Marketers understand that in today’s world of big data, brands must draw on consumer information to create personalized web content. A one-size-fits-all no longer appeals to most buyers, who have grown accustomed to receiving offers tailored to their interests and purchasing histories. Despite the increasing importance of custom content for online conversions, a recent Silverpop study conducted by Forrester found that only 45 percent of marketers have actually harnessed customer information for better insights.
When companies don’t have a grasp on their content analytics and social media metrics, they might not be able to recognize the content they share is alienating entire customer demographics.
In one example of this disconnect, CEFRIO recently published the “NetTendances 2013” report, which revealed that French-speaking audiences use difference social networks than their English-using counterparts. A higher percentage of English speakers used social networks, read and shared online content, logged into accounts, interacted with other members, followed people and created their own updates.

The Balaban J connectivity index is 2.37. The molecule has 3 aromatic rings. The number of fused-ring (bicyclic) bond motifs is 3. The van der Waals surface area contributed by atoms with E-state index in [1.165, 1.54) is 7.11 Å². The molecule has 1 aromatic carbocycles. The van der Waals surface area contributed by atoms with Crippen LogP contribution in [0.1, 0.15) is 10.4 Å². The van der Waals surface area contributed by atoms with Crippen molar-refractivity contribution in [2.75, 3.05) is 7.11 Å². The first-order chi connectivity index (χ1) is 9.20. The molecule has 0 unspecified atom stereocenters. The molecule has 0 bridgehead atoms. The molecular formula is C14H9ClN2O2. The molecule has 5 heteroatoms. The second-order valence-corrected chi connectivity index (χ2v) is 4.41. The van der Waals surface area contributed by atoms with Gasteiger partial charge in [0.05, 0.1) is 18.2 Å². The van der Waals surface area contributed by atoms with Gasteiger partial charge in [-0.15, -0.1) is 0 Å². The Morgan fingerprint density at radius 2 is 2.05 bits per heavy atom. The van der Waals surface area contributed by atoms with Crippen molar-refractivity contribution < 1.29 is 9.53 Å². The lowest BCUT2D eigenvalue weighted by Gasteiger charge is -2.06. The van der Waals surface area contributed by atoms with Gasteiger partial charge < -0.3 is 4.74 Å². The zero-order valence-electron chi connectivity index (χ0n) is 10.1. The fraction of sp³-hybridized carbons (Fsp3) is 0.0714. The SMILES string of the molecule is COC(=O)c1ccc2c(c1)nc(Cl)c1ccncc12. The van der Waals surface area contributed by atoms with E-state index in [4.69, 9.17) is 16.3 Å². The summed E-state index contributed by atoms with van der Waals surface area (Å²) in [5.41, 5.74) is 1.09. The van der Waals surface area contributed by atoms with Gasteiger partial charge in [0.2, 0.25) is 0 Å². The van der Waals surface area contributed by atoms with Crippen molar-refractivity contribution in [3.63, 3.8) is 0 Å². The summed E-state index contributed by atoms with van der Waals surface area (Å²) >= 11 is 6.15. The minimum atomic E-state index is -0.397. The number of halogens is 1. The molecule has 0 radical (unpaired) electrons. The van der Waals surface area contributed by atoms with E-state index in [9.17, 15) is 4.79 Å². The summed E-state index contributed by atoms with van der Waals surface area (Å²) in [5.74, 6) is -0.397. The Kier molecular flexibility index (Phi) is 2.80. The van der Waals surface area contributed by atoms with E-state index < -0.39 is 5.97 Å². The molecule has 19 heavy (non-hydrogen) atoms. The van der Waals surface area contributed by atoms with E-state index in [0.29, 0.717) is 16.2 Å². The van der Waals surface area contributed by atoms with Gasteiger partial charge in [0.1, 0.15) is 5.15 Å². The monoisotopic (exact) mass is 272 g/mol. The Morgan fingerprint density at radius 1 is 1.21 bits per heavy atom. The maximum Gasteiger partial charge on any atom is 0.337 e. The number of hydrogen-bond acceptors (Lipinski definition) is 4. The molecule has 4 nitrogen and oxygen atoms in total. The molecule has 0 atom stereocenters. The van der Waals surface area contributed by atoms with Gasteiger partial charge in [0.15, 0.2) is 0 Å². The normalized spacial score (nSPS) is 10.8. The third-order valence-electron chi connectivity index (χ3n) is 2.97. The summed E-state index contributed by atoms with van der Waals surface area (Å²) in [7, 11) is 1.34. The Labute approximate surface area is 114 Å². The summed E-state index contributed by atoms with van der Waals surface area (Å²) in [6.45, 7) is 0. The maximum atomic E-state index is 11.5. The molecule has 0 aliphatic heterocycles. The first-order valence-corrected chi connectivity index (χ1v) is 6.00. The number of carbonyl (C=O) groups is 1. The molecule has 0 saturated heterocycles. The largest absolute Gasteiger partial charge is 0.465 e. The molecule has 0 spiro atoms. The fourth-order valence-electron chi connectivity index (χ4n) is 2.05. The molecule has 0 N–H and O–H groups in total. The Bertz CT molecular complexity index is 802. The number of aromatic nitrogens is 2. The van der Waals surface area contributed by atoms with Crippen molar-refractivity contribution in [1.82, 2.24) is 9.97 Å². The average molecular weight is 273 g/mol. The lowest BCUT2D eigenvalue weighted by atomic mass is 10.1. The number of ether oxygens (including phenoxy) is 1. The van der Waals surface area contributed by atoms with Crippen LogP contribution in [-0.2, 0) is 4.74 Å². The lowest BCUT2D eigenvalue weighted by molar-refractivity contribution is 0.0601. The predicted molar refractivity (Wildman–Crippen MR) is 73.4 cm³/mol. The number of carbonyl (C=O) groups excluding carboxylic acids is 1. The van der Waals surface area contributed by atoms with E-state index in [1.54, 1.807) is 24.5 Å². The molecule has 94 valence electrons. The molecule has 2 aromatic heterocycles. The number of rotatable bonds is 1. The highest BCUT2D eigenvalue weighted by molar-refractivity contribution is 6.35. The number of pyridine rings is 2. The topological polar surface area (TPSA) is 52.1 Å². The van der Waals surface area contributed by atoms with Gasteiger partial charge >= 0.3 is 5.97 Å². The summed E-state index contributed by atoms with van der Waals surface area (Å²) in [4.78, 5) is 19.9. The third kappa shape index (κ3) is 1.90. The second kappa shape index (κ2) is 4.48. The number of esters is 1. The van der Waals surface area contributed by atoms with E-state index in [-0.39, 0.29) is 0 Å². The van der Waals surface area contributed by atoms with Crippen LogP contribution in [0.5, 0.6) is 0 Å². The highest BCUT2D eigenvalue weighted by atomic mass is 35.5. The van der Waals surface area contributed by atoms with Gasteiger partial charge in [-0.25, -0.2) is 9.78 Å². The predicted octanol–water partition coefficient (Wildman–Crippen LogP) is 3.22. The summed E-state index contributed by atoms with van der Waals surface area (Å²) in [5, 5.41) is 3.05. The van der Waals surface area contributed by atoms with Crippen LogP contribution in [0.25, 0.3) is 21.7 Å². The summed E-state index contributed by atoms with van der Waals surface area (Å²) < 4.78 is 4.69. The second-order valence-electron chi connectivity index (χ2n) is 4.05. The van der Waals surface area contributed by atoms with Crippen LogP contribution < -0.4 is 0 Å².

This language barrier may not be as prevalent in the United States, but brands may face different challenges when targeting diverse consumer groups. Brafton recently reported that Google is rolling out new user segmentation capabilities for content analytics that can help brands track which articles, updates and posts drive engagement with individuals who represent certain consumer groups. This can also be an effective tool to learn which channels or types of content are ineffective and require strategic adjustments.